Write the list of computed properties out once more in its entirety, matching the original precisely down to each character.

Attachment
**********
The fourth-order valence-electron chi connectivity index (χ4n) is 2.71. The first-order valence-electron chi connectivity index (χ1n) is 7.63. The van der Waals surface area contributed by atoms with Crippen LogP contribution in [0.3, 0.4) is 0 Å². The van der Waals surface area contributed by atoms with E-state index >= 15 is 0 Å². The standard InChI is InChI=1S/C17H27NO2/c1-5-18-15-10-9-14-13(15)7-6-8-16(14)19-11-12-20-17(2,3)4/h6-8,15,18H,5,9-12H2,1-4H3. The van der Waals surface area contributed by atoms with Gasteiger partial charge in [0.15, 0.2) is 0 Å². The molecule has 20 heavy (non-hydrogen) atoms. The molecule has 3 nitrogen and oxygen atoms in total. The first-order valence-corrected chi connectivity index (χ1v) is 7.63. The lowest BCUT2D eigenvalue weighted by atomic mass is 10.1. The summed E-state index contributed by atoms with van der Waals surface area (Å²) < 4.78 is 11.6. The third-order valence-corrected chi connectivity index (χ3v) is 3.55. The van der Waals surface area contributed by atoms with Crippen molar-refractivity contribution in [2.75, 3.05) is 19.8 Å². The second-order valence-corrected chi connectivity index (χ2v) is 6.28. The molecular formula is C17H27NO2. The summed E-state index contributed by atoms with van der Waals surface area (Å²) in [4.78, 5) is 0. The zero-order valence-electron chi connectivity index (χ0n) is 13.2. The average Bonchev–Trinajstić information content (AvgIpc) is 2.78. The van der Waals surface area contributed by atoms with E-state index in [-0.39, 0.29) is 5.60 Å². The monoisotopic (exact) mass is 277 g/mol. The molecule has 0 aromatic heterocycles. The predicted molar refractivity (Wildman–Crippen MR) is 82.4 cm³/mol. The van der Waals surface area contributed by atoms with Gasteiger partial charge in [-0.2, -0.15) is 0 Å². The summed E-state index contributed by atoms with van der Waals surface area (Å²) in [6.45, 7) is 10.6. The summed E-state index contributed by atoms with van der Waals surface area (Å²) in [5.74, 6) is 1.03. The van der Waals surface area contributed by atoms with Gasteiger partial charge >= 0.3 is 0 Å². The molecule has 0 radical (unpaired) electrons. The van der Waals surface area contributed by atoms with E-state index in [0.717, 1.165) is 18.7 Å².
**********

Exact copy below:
The fourth-order valence-electron chi connectivity index (χ4n) is 2.71. The first-order valence-electron chi connectivity index (χ1n) is 7.63. The van der Waals surface area contributed by atoms with Crippen LogP contribution in [0.3, 0.4) is 0 Å². The van der Waals surface area contributed by atoms with E-state index >= 15 is 0 Å². The standard InChI is InChI=1S/C17H27NO2/c1-5-18-15-10-9-14-13(15)7-6-8-16(14)19-11-12-20-17(2,3)4/h6-8,15,18H,5,9-12H2,1-4H3. The van der Waals surface area contributed by atoms with Gasteiger partial charge in [0.15, 0.2) is 0 Å². The molecule has 20 heavy (non-hydrogen) atoms. The molecule has 3 nitrogen and oxygen atoms in total. The first-order valence-corrected chi connectivity index (χ1v) is 7.63. The lowest BCUT2D eigenvalue weighted by atomic mass is 10.1. The summed E-state index contributed by atoms with van der Waals surface area (Å²) < 4.78 is 11.6. The third-order valence-corrected chi connectivity index (χ3v) is 3.55. The van der Waals surface area contributed by atoms with Crippen molar-refractivity contribution in [2.75, 3.05) is 19.8 Å². The second-order valence-corrected chi connectivity index (χ2v) is 6.28. The molecular formula is C17H27NO2. The summed E-state index contributed by atoms with van der Waals surface area (Å²) in [4.78, 5) is 0. The zero-order valence-electron chi connectivity index (χ0n) is 13.2. The average Bonchev–Trinajstić information content (AvgIpc) is 2.78. The van der Waals surface area contributed by atoms with E-state index in [-0.39, 0.29) is 5.60 Å². The monoisotopic (exact) mass is 277 g/mol. The molecule has 0 aromatic heterocycles. The predicted molar refractivity (Wildman–Crippen MR) is 82.4 cm³/mol. The van der Waals surface area contributed by atoms with Gasteiger partial charge in [-0.2, -0.15) is 0 Å². The summed E-state index contributed by atoms with van der Waals surface area (Å²) in [6.45, 7) is 10.6. The summed E-state index contributed by atoms with van der Waals surface area (Å²) in [5.74, 6) is 1.03. The van der Waals surface area contributed by atoms with Gasteiger partial charge >= 0.3 is 0 Å². The molecule has 0 radical (unpaired) electrons. The van der Waals surface area contributed by atoms with E-state index in [0.717, 1.165) is 18.7 Å².